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Lender Placed Insurance

Frequently Asked Questions

Please refer to this glossary to better understand common terms associated with lender-placed insurance, also known as force-placed insurance.

What is lender-placed insurance?

When a person buys a home, it is very likely their mortgage contract requires the homebuyer to maintain a certain level of insurance on the property. This makes sure the home is protected at all times, including in those rare instances when a homeowner’s policy lapses or their level of coverage is not enough to cover the value of the home, were the home to be destroyed by, for example, a natural disaster.

This is where lender-placed insurance (LPI) comes in. LPI is a regulated insurance policy placed by a bank or mortgage servicer on a home when the homeowners’ own property insurance may have lapsed or where the bank deems the homeowners’ insurance insufficient.

What is the purpose of LPI?

Mortgage lenders require homeowners to maintain sufficient insurance on their property at all times. If a homeowner does not have his or her own insurance or if the policy does not meet the requirements of the mortgage contract, the lender may purchase property insurance (lender-placed insurance or LPI) to ensure continued protection.[1] In practical terms, were a fire or natural disaster to occur in the time when the home was not insured, the homeowner would have no insurance backstop to help them rebuild, and the mortgage lender would have lost the main asset – the home – that made it possible for them to provide the mortgage in the first place. The availability of LPI protects everyone involved in the home ownerships process.

Is LPI the same as “Force-Placed Insurance?”

While technically the same, LPI is never “forced” onto anyone. The homeowner agrees to maintain insurance coverage as part of their mortgage contract. If the homeowner does not maintain the required insurance, they are given at least 45 days’ notice and at least two clear letters reminding them of this loan obligation. LPI is only applied after the notice period ends and no insurance has been resecured by the homeowner. The lender-placed policy serves as a safety net to make certain the home is always protected.

How many LPI policies are placed across the country?

Every year, LPI covers only 1% to 2% of all mortgaged properties.[2] LPI cover a property regardless of condition or location of the property and is always available to homeowners in high-risk areas where other insurance may not be available.

Are homeowners notified before LPI is placed on their property?

Yes. Homeowners are required to be notified at least 45 days prior to the placement of an LPI policy with another reminder notice sent if the borrower has not responded. This notice gives homeowners the ability to renew a lapsed policy or secure their own insurance coverage pursuant to their mortgage agreement before LPI is ever utilized. The homeowner always maintains the choice to secure their own insurance, cancel the LPI, and receive a refund of any LPI premium paid that overlaps with the personally selected insurance coverage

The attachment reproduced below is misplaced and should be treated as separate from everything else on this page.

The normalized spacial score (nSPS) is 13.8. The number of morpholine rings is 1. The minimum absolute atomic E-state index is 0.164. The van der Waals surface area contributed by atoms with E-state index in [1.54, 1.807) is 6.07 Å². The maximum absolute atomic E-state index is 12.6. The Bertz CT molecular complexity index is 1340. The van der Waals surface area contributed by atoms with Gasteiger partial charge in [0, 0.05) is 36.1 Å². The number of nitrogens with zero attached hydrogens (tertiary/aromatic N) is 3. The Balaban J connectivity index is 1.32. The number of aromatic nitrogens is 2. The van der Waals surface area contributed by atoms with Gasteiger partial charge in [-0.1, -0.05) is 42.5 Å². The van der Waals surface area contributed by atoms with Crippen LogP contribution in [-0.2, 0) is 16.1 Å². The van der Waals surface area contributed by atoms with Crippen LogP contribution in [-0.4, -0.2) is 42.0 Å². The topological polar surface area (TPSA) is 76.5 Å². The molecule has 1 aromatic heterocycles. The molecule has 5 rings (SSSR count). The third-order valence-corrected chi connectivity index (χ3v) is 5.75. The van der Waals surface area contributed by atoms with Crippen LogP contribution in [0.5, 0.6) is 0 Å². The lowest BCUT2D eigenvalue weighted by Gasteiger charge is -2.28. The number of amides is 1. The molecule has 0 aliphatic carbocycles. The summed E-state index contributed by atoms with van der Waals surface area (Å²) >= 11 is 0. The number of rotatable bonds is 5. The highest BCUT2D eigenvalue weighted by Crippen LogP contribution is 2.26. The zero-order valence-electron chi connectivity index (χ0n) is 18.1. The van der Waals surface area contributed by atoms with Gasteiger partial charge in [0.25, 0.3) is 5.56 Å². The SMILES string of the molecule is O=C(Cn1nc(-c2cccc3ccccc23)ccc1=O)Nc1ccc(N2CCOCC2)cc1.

What do I do if I receive a letter stating I need to provide proof of insurance coverage or my lender will place a policy?

Make sure you have your own homeowner’s insurance and send proof to your mortgage servicer.[3]

What does LPI cost?

The industry has observed that an LPI policy is typically more expensive than the homeowner’s insurance policy it replaces. LPI is generally more expensive because it is provided regardless of the condition or location of the property. As a result, insurance companies that underwrite LPI have a higher exposure to potential claims, especially in locations with higher incidents of hurricanes, fires, and other natural disasters. LPI is always available for homeowners in high-risk areas where other insurance may not be available.

Is LPI regulated by consumer protection laws?

Yes, federal and state laws regulate LPI. State insurance regulators having primary responsibility for overseeing LPI insurers, and federal financial regulators generally oversee the servicers that purchase LPI coverage for their portfolios.[4]

Which laws regulate LPI?

At the federal level, the Dodd-Frank Wall Street Reform and Consumer Protection Act in 2010 put in place federal requirements to help homeowners understand their mortgage obligations and their choice to maintain their own insurance. As a result, homeowners are required to be notified at least 45 days prior to an LPI placement and a second notice is sent if the homeowner has not responded. The Dodd-Frank Act also created new procedures for terminating an LPI policy and issuing refunds when a homeowner has secured their own insurance coverage. In addition, the Flood Insurance Act and related regulations specify procedures for placing LPI in flood zones.

At the state level, LPI rates are reviewed by state insurance authorities with input from consumer advocates and industry. The National Association of Insurance Commissioners (NAIC) requires insurance companies to annually submit state-level LPI data for each state in which they operate.[5]

Are homeowners required to accept the LPI policy?

Homeowners are required to maintain adequate insurance on their home throughout the duration of their mortgage. In the rare circumstance when LPI is deemed necessary to protect the home, it is cancellable at any point. As soon as a homeowner provides proof of adequate insurance as required by their mortgage, the LPI policy is terminated and any overlap in premium is refunded to the homeowner.